Simplifying the holidays, that’s something everyone wants to do. That’s also a job that designers take seriously – solving visual problems by removing the clutter.
The assignment for this group project was to take a classic Thanksgiving menu item and create it as a stand-alone icon. Some are pretty logical, like turkey, but items like stuffing are much tougher. Check out the student work below and see if you can guess which menu item is tied to.
Bismarck native Karl Becker talked to the GDC students today via Skype from his home office in Minneapolis. Becker is a successful self-employed developer of applications mostly for portable devices, like tablets and phones.
He talked about developing projects and how he moved from working in the corporate world to starting his own business and joint ventures, like Third Iron, with partners.
Becker is also the source of information and background for a current iPad design project the sophomore class is working on.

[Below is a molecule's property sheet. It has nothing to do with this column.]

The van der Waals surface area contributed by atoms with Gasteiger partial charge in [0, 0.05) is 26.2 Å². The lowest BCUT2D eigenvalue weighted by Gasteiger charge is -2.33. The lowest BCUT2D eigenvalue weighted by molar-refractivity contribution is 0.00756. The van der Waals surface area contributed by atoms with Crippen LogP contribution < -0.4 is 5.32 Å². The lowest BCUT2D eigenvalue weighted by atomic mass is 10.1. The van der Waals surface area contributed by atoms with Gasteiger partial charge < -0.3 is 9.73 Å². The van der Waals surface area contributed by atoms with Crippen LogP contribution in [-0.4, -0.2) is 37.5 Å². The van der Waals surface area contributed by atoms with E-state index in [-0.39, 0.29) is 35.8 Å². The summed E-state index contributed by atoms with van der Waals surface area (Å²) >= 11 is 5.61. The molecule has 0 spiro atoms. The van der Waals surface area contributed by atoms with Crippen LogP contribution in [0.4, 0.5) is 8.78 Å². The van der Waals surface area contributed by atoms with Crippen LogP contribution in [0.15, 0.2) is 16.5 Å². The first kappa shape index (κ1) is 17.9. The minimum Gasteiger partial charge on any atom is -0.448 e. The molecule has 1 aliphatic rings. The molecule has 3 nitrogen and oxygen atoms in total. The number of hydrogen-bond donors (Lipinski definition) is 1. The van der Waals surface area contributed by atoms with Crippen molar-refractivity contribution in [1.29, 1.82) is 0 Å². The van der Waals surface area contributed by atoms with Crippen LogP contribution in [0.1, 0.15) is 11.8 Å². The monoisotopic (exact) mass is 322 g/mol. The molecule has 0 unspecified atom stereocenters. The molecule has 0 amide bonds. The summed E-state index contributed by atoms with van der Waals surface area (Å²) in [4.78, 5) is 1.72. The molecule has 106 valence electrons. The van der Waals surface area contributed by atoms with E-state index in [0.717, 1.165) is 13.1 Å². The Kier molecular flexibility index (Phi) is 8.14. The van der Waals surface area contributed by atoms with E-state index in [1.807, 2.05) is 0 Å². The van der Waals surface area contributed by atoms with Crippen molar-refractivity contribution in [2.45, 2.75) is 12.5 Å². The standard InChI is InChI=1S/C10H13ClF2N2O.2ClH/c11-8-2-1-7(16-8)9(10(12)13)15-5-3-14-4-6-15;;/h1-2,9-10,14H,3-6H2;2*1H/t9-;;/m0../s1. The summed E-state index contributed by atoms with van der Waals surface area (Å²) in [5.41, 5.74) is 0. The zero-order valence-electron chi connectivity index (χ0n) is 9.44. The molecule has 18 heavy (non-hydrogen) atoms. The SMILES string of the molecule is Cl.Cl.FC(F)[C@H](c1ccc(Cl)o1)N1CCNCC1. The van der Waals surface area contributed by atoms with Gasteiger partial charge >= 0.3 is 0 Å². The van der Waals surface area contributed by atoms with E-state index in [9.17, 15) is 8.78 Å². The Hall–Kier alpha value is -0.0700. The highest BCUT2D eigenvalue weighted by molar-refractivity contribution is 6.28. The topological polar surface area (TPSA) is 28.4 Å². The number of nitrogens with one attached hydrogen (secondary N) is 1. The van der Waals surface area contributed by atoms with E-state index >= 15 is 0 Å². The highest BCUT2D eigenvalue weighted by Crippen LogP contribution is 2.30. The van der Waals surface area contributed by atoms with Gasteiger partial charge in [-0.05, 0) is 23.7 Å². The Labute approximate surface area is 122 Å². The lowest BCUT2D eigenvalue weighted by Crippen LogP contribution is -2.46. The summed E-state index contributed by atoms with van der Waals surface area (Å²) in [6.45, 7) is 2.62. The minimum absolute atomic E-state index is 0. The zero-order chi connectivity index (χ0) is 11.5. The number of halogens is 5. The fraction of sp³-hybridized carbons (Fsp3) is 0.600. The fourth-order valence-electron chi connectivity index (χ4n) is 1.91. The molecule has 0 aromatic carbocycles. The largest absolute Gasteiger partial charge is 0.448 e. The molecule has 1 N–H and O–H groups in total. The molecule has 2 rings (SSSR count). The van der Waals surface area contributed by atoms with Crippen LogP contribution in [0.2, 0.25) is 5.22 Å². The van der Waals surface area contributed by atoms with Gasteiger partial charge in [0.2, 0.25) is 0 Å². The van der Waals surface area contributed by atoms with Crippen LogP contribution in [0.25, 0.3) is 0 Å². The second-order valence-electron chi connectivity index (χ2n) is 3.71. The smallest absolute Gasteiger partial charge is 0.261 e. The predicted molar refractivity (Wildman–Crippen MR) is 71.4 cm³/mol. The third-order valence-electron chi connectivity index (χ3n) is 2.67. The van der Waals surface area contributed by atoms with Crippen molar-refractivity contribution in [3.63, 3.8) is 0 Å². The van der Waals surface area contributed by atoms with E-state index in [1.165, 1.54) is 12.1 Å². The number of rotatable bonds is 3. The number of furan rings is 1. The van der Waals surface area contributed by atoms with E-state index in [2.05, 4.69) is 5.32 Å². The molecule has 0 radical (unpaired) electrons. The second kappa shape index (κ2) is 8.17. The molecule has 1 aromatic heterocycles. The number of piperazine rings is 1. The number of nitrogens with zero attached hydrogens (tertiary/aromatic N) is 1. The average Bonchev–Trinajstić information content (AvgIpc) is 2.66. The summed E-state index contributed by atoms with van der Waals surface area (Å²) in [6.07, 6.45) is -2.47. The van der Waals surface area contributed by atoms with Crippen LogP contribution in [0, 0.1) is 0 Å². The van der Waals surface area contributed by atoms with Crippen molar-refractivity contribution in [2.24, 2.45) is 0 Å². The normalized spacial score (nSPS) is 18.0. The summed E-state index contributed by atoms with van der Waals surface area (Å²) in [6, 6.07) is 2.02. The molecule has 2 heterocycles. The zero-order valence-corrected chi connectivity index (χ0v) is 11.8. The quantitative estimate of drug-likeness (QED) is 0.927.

Tuesday the folks from iGear in Mandan gave both freshmen Graphic Design and Communications classes a tour of their design and printing facility. The company specializes in silk screening and embroidery on apparel and promotional items. Two Michelles, Jesse, Amy and Troy did a fabulous job of showing the facility, the products they create and the processes they use.
A huge bonus to the tour was the t-shirt in the picture. Students were asked to create a two-color design a couple days ahead of the tour. The classes voted on their favorite design, then iGear provided each student with a free shirt to print the design on. Jesse from iGear had the screens set up when we arrived and showed the students the proper way to print the shirts, then each student was able to pull the squeegee and try it out.
Thanks so much for the great tour.
First year students in BSC’s Graphic Design and Communications program recently completed an assignment where the goal was to use vectors to simulate product reality. Utilizing foundational skills to draw accurate paths, students then mapped color, gradients and texture onto their illustrations to provide more depth and believability. As the video reveals, none of these images are photographs but entirely comprised of vectors.
Photoshop can easily create simple animations in the form of .gif files. These types of files are the earliest animations on the web and have a number of limitations. This year the sophomore Graphic Design and Communications took .gif animations to a new level creating some of the most complex little pieces imaginable with this old technology. Click on the thumbnails below to see the animations.